Design/methodology/approach

In this longitudinal case study an innovation process was followed for five years, and the research material was constructed through extensive observations, interviews and document analysis.

Findings

The innovation process exhibited different themes in varying degrees of blend throughout the process. First, the practices of constructing the device and ascertaining technical feasibility are described. Then the enacted nature of the work is outlined; how it was significantly dependent on circumstantial factors, but also strongly shaped by the need to ensure clinical usability of the device. Finally, the work to package the innovation and turn it into a commercial product is explored.

Originality/value

In contrast with many previous studies, this study follows large parts of the innovation process, and it emphasises how knowing and practice are a result of networked, and changing, relations between both human and non‐human actors. Rather than one community of practice emerging around the innovation work, what can be called an object‐centred assemblage of communities of practice was seen, which grew and changed according to the changing nature of knowledge needs for the project to continue and succeed. This has interesting implications for the understanding of cross‐disciplinary innovation processes.

Details

European Journal of Innovation Management, vol. 9 no. 4
Type: Research Article
ISSN: 1460-1060

Keywords

Article
Publication date: 6 July 2015

Thomas Hoholm

– The purpose of this paper is to develop the case for studying non-interaction in networks, particularly instances of intentional avoidance of interaction.

Abstract

Purpose

The purpose of this paper is to develop the case for studying non-interaction in networks, particularly instances of intentional avoidance of interaction.

Design/methodology/approach

The paper is based on the analysis of instances of interaction avoidance across four case studies in medical technology development, food product development, food distribution network change, and regional innovation in construction.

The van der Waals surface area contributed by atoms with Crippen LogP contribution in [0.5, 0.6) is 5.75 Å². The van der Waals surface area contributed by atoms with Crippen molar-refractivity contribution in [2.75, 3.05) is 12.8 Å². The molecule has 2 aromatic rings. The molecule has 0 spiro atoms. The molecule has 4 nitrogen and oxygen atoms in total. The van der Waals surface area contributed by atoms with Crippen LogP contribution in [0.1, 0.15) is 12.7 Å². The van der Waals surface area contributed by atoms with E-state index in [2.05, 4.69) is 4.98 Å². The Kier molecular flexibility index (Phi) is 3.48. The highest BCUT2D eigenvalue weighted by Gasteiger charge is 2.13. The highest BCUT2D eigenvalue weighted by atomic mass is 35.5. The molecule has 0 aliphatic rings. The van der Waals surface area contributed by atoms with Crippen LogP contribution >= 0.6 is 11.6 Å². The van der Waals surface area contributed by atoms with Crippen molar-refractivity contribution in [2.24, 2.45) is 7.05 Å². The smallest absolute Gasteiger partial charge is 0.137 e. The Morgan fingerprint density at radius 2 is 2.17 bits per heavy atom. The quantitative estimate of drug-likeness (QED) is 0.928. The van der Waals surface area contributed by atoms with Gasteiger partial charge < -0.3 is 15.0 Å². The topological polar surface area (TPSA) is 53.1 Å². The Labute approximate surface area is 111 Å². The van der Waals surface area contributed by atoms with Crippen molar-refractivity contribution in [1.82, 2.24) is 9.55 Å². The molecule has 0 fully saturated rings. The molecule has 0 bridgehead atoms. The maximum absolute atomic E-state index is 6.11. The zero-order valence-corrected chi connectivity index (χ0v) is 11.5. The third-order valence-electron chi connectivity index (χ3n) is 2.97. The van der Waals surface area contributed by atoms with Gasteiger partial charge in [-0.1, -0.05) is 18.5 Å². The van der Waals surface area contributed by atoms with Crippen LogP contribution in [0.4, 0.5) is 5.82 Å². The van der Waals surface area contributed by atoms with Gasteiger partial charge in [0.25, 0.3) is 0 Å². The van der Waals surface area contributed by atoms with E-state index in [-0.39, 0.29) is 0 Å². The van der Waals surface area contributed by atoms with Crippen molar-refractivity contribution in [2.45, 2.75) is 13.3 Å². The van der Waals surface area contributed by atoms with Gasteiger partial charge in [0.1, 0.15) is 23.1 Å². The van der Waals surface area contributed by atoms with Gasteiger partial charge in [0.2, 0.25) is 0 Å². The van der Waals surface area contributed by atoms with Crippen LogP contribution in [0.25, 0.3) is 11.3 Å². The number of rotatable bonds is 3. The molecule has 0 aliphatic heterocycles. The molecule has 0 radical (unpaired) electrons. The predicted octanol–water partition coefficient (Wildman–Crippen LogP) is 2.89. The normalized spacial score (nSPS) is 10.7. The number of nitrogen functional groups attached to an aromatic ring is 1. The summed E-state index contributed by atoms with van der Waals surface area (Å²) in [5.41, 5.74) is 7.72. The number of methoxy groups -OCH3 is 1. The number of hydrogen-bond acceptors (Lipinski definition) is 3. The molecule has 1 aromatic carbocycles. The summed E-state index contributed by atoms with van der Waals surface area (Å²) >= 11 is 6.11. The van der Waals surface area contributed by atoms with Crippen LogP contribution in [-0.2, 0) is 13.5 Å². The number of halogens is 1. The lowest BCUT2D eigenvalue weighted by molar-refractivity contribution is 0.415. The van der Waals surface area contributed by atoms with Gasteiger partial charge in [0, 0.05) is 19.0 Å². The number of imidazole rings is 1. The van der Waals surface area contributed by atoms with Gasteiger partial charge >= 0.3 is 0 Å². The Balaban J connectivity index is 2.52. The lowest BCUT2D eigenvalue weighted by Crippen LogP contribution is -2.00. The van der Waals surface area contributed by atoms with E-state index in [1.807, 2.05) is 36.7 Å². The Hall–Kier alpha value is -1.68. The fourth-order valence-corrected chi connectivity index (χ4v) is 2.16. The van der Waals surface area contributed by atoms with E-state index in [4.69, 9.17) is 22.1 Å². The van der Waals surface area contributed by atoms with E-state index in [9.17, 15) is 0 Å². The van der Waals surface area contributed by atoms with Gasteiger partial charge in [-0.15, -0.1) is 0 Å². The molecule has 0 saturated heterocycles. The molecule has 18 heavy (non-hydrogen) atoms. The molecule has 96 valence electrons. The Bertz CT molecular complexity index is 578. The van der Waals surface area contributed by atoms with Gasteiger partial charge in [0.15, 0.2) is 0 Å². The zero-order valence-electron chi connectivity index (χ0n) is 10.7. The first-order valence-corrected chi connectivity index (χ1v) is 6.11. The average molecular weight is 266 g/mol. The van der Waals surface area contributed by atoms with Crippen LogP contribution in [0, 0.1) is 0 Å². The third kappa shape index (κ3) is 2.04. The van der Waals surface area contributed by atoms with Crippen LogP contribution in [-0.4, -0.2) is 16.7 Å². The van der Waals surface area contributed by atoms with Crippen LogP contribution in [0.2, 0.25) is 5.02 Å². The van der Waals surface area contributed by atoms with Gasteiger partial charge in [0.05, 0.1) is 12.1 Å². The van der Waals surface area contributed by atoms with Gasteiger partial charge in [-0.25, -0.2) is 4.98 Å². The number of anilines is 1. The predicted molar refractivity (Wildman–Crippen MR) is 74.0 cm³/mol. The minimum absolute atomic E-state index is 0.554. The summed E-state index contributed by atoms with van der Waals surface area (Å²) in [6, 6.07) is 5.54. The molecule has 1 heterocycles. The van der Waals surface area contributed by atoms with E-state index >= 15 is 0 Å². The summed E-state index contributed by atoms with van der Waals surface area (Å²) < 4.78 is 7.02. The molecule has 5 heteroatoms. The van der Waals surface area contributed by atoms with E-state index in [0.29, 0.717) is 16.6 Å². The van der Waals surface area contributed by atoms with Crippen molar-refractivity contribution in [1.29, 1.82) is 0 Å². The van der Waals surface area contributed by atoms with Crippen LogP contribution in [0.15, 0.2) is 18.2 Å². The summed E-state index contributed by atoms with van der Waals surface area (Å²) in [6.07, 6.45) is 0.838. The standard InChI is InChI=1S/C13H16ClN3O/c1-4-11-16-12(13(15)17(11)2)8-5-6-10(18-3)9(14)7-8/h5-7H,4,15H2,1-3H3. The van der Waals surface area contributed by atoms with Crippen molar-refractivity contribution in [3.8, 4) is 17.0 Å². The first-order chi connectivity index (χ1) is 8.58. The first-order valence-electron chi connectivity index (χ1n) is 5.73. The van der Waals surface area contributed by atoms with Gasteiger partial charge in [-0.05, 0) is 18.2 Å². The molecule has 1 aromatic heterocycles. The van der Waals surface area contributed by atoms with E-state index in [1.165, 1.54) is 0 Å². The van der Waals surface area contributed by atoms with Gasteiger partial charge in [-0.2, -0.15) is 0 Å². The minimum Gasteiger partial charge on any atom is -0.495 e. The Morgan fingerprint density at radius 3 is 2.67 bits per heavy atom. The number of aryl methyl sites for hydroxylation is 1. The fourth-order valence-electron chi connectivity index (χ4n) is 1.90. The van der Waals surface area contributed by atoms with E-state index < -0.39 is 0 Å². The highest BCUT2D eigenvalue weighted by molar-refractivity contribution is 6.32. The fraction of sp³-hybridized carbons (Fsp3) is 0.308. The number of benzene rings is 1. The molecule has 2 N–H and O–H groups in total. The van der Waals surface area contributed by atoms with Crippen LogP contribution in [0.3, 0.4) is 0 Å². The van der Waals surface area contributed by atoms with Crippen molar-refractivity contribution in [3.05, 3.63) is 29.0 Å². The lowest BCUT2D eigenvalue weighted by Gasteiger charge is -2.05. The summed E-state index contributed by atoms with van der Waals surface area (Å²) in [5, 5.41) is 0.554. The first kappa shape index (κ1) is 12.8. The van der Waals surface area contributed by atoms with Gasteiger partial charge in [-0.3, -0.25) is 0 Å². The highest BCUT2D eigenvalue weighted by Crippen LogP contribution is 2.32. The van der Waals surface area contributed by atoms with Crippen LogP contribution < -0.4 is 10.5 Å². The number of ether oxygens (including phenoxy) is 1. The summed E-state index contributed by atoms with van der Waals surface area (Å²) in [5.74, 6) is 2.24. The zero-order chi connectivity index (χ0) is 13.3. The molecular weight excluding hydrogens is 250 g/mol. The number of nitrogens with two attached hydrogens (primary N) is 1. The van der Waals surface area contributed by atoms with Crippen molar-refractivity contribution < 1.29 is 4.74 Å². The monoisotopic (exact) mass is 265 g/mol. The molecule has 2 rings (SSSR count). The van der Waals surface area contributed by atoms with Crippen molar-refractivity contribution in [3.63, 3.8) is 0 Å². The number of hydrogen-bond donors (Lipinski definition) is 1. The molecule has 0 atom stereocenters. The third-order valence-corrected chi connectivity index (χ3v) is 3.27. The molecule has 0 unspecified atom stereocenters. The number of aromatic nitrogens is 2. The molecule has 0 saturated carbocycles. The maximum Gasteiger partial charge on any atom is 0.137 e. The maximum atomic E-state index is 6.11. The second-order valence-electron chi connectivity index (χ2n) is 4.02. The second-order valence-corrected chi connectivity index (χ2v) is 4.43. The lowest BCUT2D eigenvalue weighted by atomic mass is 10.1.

Findings

Some answers are provided to the questions of why and how actors may seek to avoid interaction. Five modes of interaction avoidance are identified and outlined. Within these modes, interaction avoidance took place in order to protect knowledge, enforce progress, economise in business networks, avoid wasting resources, and maintain opportunities respectively. This list is not seen to be exhaustive of the theme, and further studies are encouraged.

Originality/value

Few inter-organisational network studies have dealt explicitly with interaction avoidance or non-interaction.

Details

IMP Journal, vol. 9 no. 2
Type: Research Article
ISSN: 2059-1403

Keywords

Article
Publication date: 25 April 2008

A.J. Masys

The purpose of this article is to reveal the reasons for pilot error. Surveys in aviation have attributed 70 percent of incidents to crew error, citing pilot error as the…

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Abstract

Purpose

The purpose of this article is to reveal the reasons for pilot error. Surveys in aviation have attributed 70 percent of incidents to crew error, citing pilot error as the root cause of an aviation accident.

Design/methodology/approach

Uses ANT, a theoretical perspective, that has evolved to address the socio‐technical domain and in so doing reveals the “social” as defined by Latour. This perspective challenges the way that agency, the human and non‐human are conceptualised. In this work, complexity theory is used as an integrating concept to complement ANT thereby providing an explanatory framework (with particular emphasis on interrelationship) that enhances understanding regarding the accident aetiology of complex systems and the “social”.

Findings

The hegemony of “pilot error” is dispelled revealing a de‐centered causality that is resident within a network space “worldview”.

Practical implications

The network space “worldview” reflects the nonlinearity and complexity inherent within accident aetiology involving complex socio‐technical systems. It reveals how politics and power “inscripted” within the network actors interrelate, and in particular shape situation awareness challenging the hegemony of “blamism” that is associated with “pilot error”.

Originality/value

The paper moves beyond a Newtonian‐Cartesian worldview of accident aetiology to embrace a “relativistic” perspective characterized by nonlinear dynamics, emergent properties and complex interrelationships.

Details

Disaster Prevention and Management: An International Journal, vol. 17 no. 2
Type: Research Article
ISSN: 0965-3562

Keywords